I also considered the idea of making sure eveyone had a level of thief and warrior/fighter (the rogue because they expected their kids to steal food to get enough to eat -- it was supposed to develop resourcefulness or something like that).
 
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Michael Tree

First Post
I wouldn't give them any special bonuses for their stats, but I would let them reroll if what they rolled was substandard.

I would also make all characters spend their a 1st level feat on Endurance, and make spellcaster spend a feat on Skill Focus (concentration).
 

Corinth

First Post
Use the Warrior NPC class. Give them Phalanx Fighting and Endurance. Give the unit leader Formation Fighting (from CW; the one that has a BAB +6 requirement and helps others in the user's vicinity to benefit from it). Go nuts with the breastplate/heavy shield/light weapon set-up; while in formation, base AC is 21+Dex modifier and they have a +1 to Reflex saves.

Now, you'll need some sort of workaround for the spear...
 

CCamfield

First Post
Corinth said:
Now, you'll need some sort of workaround for the spear...

I'd just define a new weapon, probably as: Hoplite Spear, Martial weapon, 1d8 (M)/x3 Piercing. One-handed, no reach, range increment 10'. Or use the Trident stats (1d8 (M)/x2), but change the name.
 
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Corinth

First Post
CCamfield said:
I'd just define a new weapon, probably as: Hoplite Spear, Martial weapon, 1d8 (M)/x3 Piercing. One-handed, no reach, range increment 10'. Or use the Trident stats (1d8 (M)/x2), but change the name.
It has to be a one-handed light weapon for it to work with Phalanx Fighting.
 

Agback

Explorer
MaxKaladin said:
I'm hardly enamored of the legend of the Spartans. Just a little while ago, I was telling a friend that they seemed just the sort of brutal barbarians the sadistic neanderthals who ran the PE program when I was in school would have loved to emulate.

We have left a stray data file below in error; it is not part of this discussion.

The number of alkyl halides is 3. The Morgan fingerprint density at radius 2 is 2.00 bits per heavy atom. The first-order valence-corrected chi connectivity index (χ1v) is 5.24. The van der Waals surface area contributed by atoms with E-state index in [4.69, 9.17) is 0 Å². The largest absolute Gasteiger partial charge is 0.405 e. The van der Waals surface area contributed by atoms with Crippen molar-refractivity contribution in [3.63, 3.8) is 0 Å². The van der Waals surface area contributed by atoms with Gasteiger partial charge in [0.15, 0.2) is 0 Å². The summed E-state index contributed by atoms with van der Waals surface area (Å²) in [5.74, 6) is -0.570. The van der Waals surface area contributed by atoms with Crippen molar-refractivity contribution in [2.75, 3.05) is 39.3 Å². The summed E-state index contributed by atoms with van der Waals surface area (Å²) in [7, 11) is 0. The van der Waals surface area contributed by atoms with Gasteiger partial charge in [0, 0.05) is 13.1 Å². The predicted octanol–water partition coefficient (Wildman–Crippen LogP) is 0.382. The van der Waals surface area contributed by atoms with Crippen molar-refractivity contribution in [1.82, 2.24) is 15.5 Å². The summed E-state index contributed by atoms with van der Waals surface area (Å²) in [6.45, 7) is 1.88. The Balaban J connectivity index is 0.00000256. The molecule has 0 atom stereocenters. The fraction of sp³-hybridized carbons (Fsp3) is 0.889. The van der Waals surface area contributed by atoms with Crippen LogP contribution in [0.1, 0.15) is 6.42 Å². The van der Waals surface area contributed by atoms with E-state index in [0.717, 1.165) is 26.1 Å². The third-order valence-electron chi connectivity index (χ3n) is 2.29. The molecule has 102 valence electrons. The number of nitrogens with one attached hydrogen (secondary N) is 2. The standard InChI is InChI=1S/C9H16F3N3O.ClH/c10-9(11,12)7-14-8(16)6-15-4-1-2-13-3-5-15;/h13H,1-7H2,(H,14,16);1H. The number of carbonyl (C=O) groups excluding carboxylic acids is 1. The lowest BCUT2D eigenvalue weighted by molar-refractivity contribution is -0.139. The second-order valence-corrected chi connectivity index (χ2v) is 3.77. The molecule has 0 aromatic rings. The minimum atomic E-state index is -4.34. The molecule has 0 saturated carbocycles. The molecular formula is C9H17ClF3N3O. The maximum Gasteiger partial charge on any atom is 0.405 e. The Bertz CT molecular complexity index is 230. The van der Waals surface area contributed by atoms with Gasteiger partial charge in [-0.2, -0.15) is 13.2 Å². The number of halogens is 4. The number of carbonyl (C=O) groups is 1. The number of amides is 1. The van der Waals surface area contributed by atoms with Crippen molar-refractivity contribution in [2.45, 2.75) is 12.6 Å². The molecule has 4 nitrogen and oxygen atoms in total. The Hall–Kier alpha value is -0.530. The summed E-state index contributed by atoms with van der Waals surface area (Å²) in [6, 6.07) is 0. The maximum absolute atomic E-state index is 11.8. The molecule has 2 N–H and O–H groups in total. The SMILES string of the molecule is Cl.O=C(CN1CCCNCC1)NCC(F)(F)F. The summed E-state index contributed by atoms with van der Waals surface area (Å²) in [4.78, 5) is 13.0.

Yes. But a lot of Athenian philosophers who are now considered intellectual giants wished to emulate it too. Which just goes to show that brutality is not confined to brutes. And remind us that neanderthals had larger brains than you Cro-Magnon lot.

MaxKaladin said:
I tend to come down on the side of saying that the brightest won't be killed off.

Indeed not. The Athenians jeered at Spartan ignorance and stupidity, but probably because the Spartans lacked the background and specific nurture to develop their intellects, rather than because the inherently clever had been selectively killed. The Spartans certain had some canny generals, and ones who were charismatic enough to raise armies from among the locals as they advanced through friendly/neutral territory. Consider the career of Gylippos.

MaxKaladin said:
My reading leads me to believe that the killing was confined to infants at birth. If the kid seemed weak or deformed, it was killed. Otherwise, it got to grow up to enter training.

That seems right, yes.

MaxKaladin said:
I don't think they killed many students (on purpose -- as brutal as their training was, I'm sure there were accidents) during training.

Remember the story about the boy with the fox inside his cloak. And recall that some boys are recorded to have been flogged to death in the festival of Artemis of the Brazen House. Although the Spartans probably didn't purposely kill many boys in training, there was probably s significant mortality.

MaxKaladin said:
There will be an appropriate percentage of population who are bright, wise, or charismatic enough to get tapped for training as spellcasters instead of fighters.

Consider that these might get a different training: just as austere, but perhaps not as physically strenuous.

MaxKaladin said:
As far as stats are concerned, I'm really tempted to only give bonuses or extra dice to strength, dexterity and constitution. Spartan training did nothing to develop the rest but did a good job of developing people physically.

The policy in your fictitious state might not be so one-sided. The Spartans might perhaps have trained wizards and bards if D&D magic had been available to them.

MaxKaladin said:
I also considered the idea of making sure eveyone had a level of thief and warrior/fighter (the rogue because they expected their kids to steal food to get enough to eat -- it was supposed to develop resourcefulness or something like that).

To make them good at foraging for food in the field on campaign. Perhaps a level of Ranger?

I think that the big thing should be that the full citizens be fighters rather than warriors or aristocrats. That ought to come out as a considerable advantage in the field.

Regards,


Agback